Genetic Study Reveals New Insight into Origins of Our Species

Fast-mutating genomic regions provide keys to what set us apart from other primates.

New genetic research has revealed the existence of certain regions in the human genome that have changed or mutated more rapidly than most others, resulting in differences that make us human among our primate cousins.

By using the latest sequencing and bioinformatics tools, scientists at the Gadstone Institutes were able to identify certain genomic regions that guide the development of human-specific characteristics. 

“Advances in DNA sequencing and supercomputing have given us the power to understand evolution at a level of detail that just a few years ago would have been impossible,” said Gladstone Laboratory Investigator Katherine Pollard, who is also a professor of epidemiology and biostatistics at the University of California, San Francisco’s (UCSF’s) Institute for Human Genetics. “In this study, we found stretches of DNA that evolved much more quickly than others. We believe that these fast-evolving stretches were crucial to our human ancestors becoming distinct from our closest primate relatives.”

Called “human accelerated regions”, or HARs, they were found to mutate at a relatively fast rate. Specifically, HARs act as “enhancers,” controlling when and for how long certain genes are “switched on” or activated during embryonic development. This was revealed through experiments in embryonic animal models and the use of supercomputers to conduct powerful computational genomics analyses. The research team identified more than 2,600 HARs. Then, using a machine-learning algorithm called EnhancerFinder and genetic information input they were able to reduce the list to those HARs they predicted to be likely enhancers.  “We predicted that nearly eight hundred HARs act as enhancers at a specific point during embryonic development,” explained Tony Capra, PhD, the study’s lead author. “Confirming this prediction for several dozen HARs, our next goal was to see whether any of these HARs enhanced patterns of gene activation that were uniquely human.”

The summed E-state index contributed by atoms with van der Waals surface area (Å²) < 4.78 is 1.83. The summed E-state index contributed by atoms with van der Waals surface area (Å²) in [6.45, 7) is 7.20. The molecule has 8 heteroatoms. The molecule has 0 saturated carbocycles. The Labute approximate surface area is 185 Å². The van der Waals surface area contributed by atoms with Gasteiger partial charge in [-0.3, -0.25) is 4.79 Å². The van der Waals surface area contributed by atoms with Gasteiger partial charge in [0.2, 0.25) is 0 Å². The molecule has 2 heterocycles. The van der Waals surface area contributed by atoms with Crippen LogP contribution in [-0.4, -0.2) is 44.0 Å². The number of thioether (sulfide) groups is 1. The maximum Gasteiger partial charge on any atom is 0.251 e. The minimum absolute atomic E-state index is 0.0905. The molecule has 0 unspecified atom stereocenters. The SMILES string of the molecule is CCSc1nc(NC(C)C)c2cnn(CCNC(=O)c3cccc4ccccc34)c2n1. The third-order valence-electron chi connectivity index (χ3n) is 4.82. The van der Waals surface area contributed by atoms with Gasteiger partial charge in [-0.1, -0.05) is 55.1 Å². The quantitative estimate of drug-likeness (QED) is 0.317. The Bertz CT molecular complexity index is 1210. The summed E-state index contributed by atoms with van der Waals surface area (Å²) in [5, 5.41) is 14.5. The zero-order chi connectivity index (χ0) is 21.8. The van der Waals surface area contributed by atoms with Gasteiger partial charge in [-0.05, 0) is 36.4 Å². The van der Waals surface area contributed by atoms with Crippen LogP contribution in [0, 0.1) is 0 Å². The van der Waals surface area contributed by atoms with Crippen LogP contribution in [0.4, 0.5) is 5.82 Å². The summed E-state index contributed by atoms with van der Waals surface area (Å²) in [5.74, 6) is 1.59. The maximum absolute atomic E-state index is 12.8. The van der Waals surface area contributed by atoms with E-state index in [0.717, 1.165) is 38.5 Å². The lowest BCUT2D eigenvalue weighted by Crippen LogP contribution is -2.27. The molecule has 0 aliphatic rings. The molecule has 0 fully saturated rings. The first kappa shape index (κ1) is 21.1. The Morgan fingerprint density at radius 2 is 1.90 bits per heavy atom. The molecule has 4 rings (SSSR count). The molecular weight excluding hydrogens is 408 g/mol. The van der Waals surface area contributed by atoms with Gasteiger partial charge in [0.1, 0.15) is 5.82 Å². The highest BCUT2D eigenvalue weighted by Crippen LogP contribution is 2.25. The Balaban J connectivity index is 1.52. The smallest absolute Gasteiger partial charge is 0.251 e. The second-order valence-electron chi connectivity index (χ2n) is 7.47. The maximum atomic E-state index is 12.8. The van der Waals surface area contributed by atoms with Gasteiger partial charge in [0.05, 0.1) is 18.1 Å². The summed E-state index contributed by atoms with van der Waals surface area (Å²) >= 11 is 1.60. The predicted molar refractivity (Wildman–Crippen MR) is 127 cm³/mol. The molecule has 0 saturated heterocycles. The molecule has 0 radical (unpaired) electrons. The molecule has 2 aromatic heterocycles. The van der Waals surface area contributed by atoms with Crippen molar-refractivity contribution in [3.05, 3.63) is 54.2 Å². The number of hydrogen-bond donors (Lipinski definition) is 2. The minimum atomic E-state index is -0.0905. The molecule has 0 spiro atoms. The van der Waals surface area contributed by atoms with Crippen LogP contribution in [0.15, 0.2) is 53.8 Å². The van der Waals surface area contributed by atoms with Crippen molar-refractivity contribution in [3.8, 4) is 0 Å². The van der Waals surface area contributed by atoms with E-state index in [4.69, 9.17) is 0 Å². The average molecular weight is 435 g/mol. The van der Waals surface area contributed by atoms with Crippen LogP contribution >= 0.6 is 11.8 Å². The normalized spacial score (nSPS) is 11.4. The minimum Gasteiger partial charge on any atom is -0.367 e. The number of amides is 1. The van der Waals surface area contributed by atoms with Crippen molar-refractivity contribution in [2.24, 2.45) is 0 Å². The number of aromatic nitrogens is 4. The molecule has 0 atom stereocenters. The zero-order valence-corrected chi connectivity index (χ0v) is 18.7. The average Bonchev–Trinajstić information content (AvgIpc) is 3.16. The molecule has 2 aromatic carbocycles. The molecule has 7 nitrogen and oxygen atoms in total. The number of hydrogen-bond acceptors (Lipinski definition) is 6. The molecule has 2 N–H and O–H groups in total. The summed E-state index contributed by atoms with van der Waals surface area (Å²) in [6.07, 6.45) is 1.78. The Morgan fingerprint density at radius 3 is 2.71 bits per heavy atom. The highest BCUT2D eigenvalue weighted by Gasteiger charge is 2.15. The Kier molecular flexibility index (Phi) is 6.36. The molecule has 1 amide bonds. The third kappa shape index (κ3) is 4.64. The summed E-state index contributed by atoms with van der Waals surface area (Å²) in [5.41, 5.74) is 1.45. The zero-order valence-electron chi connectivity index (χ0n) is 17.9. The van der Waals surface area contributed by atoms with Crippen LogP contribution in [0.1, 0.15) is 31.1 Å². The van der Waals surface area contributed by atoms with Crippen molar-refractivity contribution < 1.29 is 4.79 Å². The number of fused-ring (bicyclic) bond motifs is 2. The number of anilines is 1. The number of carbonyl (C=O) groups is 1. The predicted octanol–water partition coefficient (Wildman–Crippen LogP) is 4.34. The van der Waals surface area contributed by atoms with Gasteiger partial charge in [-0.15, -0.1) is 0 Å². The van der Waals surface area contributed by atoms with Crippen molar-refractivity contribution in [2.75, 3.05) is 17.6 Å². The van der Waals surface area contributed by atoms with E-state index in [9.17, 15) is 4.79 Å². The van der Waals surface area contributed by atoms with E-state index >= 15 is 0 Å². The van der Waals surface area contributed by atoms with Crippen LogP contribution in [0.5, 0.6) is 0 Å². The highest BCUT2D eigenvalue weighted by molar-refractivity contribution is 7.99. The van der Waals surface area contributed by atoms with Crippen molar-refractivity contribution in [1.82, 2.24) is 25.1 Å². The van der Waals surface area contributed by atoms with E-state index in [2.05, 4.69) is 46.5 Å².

Five such HARs were identified, active in both human and chimpanzee genomes, but which activated genes in different embryonic regions. For example, the human versions of HARs 2xHAR.164 and 2xHAR.170 are active in a region of the brain between the midbrain and hindbrain, while the chimp versions are not. This so-called “gain of function” of these two HARs in human embryos may point to differences in the development of key brain regions such as the cerebellum, which is known to regulate not only motor control but may also regulate higher cognitive functions, such as language, fear and pleasure.

“These results, while preliminary, offer an unprecedented glimpse into how very recent changes to the human genome have modified the genetic programs that control embryonic development to potentially yield different results,” said Capra. “We anticipate that if we were to look at the activity of HARs that are enhancers during later developmental stages, we would see even more differences between humans and chimpanzees.”


Source: Adapted and edited from a Gladstone Institutes press release.

Gladstone is an independent and nonprofit biomedical-research organization dedicated to accelerating the pace of scientific discovery and innovation to prevent, treat and cure cardiovascular, viral and neurological diseases. Gladstone is affiliated with the University of California, San Francisco.


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